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Politics or mobility? Evidence from us excise taxation

  • Alejandro Esteller-Moré


    (Universitat de Barcelona & IEB)

  • Leonzio Rizzo


    (Università di Ferrara & IEB)

We test for the state interdependence of gasoline and cigarette taxation in the US (1975-2006). We estimate a tax reaction function, and find that state interdependence is due solely to yardstick competition, since any interaction disappears completely in the case of states with lame duck governors. This result holds for both taxes: the short-run reaction of those states whose governor is eligible to stand for reelection is 0.13 and 0.21 for gasoline and cigarette taxation, respectively. In the long run, the cigarette tax rates levied in a jurisdiction match those of its neighbors perfectly, while the long-run reaction in the case of gasoline is much lower at 0.72.

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Paper provided by Institut d'Economia de Barcelona (IEB) in its series Working Papers with number 2010/3.

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Length: 25 pages
Date of creation: 2010
Date of revision:
Handle: RePEc:ieb:wpaper:2010/4/doc2010-3
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  1. Alejandro Esteller-More (Universitat de Barcelona) & Leonzio Rizzo (Universita di Ferrara), 2009. "(Uncontrolled) Aggregate shocks or vertical tax interdependence? Evidende from gasoline and cigarettes," Working Papers in Economics 233, Universitat de Barcelona. Espai de Recerca en Economia.
  2. Jan Jacobs & Jenny Ligthart & Hendrik Vrijburg, 2010. "Consumption tax competition among governments: Evidence from the United States," International Tax and Public Finance, Springer, vol. 17(3), pages 271-294, June.
  3. List, John & Sturm, Daniel M, 2004. "How Elections Matter: Theory and Evidence from Environmental Policy," CEPR Discussion Papers 4489, C.E.P.R. Discussion Papers.
  4. Sole Olle, Albert, 2003. "Electoral accountability and tax mimicking: the effects of electoral margins, coalition government, and ideology," European Journal of Political Economy, Elsevier, vol. 19(4), pages 685-713, November.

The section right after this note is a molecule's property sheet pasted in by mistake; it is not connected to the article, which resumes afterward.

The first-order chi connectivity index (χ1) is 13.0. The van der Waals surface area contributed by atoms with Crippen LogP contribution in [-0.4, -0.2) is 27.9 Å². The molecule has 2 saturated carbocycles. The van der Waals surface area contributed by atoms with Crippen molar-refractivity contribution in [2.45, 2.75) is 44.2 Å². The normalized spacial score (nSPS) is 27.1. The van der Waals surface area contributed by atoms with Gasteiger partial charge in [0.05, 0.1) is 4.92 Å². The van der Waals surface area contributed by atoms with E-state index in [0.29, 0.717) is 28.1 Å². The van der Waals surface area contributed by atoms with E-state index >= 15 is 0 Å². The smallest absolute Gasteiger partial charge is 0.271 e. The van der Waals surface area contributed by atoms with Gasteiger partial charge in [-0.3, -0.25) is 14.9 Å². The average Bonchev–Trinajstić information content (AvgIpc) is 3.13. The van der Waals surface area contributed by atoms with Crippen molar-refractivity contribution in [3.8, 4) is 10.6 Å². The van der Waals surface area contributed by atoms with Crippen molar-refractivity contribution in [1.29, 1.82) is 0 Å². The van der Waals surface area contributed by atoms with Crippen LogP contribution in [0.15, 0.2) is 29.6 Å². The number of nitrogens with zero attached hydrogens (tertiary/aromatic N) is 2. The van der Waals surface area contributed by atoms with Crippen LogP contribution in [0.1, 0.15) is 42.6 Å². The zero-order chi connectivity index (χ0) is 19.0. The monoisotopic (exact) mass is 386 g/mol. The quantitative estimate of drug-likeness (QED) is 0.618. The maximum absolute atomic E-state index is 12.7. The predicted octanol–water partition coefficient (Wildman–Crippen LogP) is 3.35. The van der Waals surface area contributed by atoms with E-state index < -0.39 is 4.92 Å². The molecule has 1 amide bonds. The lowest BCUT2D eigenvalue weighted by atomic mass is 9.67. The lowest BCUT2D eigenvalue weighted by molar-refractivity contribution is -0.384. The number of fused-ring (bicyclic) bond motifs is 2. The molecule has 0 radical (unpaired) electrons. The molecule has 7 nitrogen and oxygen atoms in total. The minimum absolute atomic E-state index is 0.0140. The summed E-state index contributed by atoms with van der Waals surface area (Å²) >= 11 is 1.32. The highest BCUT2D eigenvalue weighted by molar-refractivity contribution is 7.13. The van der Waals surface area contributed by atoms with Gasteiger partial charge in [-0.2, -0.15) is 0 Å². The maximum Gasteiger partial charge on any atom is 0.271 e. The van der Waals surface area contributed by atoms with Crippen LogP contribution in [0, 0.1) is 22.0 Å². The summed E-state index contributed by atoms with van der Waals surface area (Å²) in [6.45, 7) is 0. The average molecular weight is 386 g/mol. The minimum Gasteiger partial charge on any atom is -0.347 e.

5. Maarten Allers & J. Elhorst, 2005. "Tax Mimicking and Yardstick Competition Among Local Governments in the Netherlands," International Tax and Public Finance, Springer, vol. 12(4), pages 493-513, August.
  6. Rork, Jonathan C., 2003. "Coveting Thy Neighbors' Taxation," National Tax Journal, National Tax Association, vol. 56(4), pages 775-87, December.
  7. Devereux, M.P. & Lockwood, B. & Redoano, M., 2007. "Horizontal and vertical indirect tax competition: Theory and some evidence from the USA," Journal of Public Economics, Elsevier, vol. 91(3-4), pages 451-479, April.
  8. Michael A. Nelson, 2002. "Using Excise Taxes to Finance State Government: Do Neighboring State Taxation Policy and Cross-Border Markets Matter?," Journal of Regional Science, Wiley Blackwell, vol. 42(4), pages 731-752.
  9. Salmon, Pierre, 1987. "Decentralisation as an Incentive Scheme," Oxford Review of Economic Policy, Oxford University Press, vol. 3(2), pages 24-43, Summer.
  10. Ben Lockwood & Giuseppe Migali, 2009. "Did The Single Market Cause Competition in Excise Taxes? Evidence From EU Countries," Economic Journal, Royal Economic Society, vol. 119(536), pages 406-429, 03.
  11. Besley, Timothy & Case, Anne, 1995. "Incumbent Behavior: Vote-Seeking, Tax-Setting, and Yardstick Competition," American Economic Review, American Economic Association, vol. 85(1), pages 25-45, March.
  12. repec:dgr:rugsom:07008 is not listed on IDEAS
  13. Nickell, Stephen J, 1981. "Biases in Dynamic Models with Fixed Effects," Econometrica, Econometric Society, vol. 49(6), pages 1417-26, November.
  14. Anne Case, 1993. "Interstate tax competition after TRA86," Journal of Policy Analysis and Management, John Wiley & Sons, Ltd., vol. 12(1), pages 136-148.
  15. Avinash Dixit, 1996. "Special-Interest Lobbying and Endogenous Commodity Taxation," Eastern Economic Journal, Eastern Economic Association, vol. 22(4), pages 375-388, Fall.
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